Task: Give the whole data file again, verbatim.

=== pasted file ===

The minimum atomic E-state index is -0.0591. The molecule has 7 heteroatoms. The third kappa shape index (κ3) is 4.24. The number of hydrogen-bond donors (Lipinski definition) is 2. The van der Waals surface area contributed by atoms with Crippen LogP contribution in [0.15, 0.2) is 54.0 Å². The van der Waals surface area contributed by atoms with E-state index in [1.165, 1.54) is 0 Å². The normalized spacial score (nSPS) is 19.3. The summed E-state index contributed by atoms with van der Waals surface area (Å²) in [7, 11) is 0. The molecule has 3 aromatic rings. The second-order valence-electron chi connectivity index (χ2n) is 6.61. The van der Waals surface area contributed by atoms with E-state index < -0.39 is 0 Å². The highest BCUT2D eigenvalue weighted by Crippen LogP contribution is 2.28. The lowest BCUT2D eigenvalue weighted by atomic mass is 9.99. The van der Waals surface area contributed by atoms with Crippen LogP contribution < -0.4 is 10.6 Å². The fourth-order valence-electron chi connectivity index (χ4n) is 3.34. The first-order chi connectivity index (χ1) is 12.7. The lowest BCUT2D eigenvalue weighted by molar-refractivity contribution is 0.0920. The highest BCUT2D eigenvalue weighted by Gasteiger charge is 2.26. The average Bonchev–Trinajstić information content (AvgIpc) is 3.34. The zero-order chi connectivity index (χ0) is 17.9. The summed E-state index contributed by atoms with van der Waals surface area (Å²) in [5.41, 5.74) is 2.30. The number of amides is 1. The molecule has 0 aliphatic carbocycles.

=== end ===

The minimum atomic E-state index is -0.0591. The molecule has 7 heteroatoms. The third kappa shape index (κ3) is 4.24. The number of hydrogen-bond donors (Lipinski definition) is 2. The van der Waals surface area contributed by atoms with Crippen LogP contribution in [0.15, 0.2) is 54.0 Å². The van der Waals surface area contributed by atoms with E-state index in [1.165, 1.54) is 0 Å². The normalized spacial score (nSPS) is 19.3. The summed E-state index contributed by atoms with van der Waals surface area (Å²) in [7, 11) is 0. The molecule has 3 aromatic rings. The second-order valence-electron chi connectivity index (χ2n) is 6.61. The van der Waals surface area contributed by atoms with E-state index < -0.39 is 0 Å². The highest BCUT2D eigenvalue weighted by Crippen LogP contribution is 2.28. The lowest BCUT2D eigenvalue weighted by atomic mass is 9.99. The van der Waals surface area contributed by atoms with Crippen LogP contribution < -0.4 is 10.6 Å². The fourth-order valence-electron chi connectivity index (χ4n) is 3.34. The first-order chi connectivity index (χ1) is 12.7. The lowest BCUT2D eigenvalue weighted by molar-refractivity contribution is 0.0920. The highest BCUT2D eigenvalue weighted by Gasteiger charge is 2.26. The average Bonchev–Trinajstić information content (AvgIpc) is 3.34. The zero-order chi connectivity index (χ0) is 17.9. The summed E-state index contributed by atoms with van der Waals surface area (Å²) in [5.41, 5.74) is 2.30. The number of amides is 1. The molecule has 0 aliphatic carbocycles.